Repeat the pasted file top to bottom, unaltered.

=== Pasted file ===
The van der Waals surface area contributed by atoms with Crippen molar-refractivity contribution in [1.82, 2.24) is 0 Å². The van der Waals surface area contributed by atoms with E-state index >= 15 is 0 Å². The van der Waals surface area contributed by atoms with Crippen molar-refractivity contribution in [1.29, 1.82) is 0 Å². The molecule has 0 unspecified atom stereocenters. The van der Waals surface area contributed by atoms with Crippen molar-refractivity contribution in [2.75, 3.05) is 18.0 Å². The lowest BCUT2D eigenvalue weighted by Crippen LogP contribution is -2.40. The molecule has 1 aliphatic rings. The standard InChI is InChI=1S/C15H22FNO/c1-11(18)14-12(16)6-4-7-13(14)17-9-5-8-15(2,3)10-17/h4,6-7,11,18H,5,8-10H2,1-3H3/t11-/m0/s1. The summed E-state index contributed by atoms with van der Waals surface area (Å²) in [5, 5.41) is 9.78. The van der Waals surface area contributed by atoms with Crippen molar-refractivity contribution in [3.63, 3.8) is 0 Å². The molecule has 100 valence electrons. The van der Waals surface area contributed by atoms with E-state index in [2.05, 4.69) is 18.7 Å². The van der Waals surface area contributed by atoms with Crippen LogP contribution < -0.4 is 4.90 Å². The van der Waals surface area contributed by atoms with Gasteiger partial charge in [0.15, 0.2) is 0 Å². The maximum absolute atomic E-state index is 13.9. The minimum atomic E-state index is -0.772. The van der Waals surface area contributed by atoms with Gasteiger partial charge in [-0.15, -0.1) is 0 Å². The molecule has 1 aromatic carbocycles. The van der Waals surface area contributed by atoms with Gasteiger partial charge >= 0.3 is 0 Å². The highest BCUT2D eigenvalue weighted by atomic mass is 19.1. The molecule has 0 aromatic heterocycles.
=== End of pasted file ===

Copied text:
The van der Waals surface area contributed by atoms with Crippen molar-refractivity contribution in [1.82, 2.24) is 0 Å². The van der Waals surface area contributed by atoms with E-state index >= 15 is 0 Å². The van der Waals surface area contributed by atoms with Crippen molar-refractivity contribution in [1.29, 1.82) is 0 Å². The molecule has 0 unspecified atom stereocenters. The van der Waals surface area contributed by atoms with Crippen molar-refractivity contribution in [2.75, 3.05) is 18.0 Å². The lowest BCUT2D eigenvalue weighted by Crippen LogP contribution is -2.40. The molecule has 1 aliphatic rings. The standard InChI is InChI=1S/C15H22FNO/c1-11(18)14-12(16)6-4-7-13(14)17-9-5-8-15(2,3)10-17/h4,6-7,11,18H,5,8-10H2,1-3H3/t11-/m0/s1. The summed E-state index contributed by atoms with van der Waals surface area (Å²) in [5, 5.41) is 9.78. The van der Waals surface area contributed by atoms with Crippen molar-refractivity contribution in [3.63, 3.8) is 0 Å². The molecule has 100 valence electrons. The van der Waals surface area contributed by atoms with E-state index in [2.05, 4.69) is 18.7 Å². The van der Waals surface area contributed by atoms with Crippen LogP contribution < -0.4 is 4.90 Å². The van der Waals surface area contributed by atoms with Gasteiger partial charge in [0.15, 0.2) is 0 Å². The maximum absolute atomic E-state index is 13.9. The minimum atomic E-state index is -0.772. The van der Waals surface area contributed by atoms with Gasteiger partial charge in [-0.15, -0.1) is 0 Å². The molecule has 1 aromatic carbocycles. The van der Waals surface area contributed by atoms with Gasteiger partial charge >= 0.3 is 0 Å². The highest BCUT2D eigenvalue weighted by atomic mass is 19.1. The molecule has 0 aromatic heterocycles.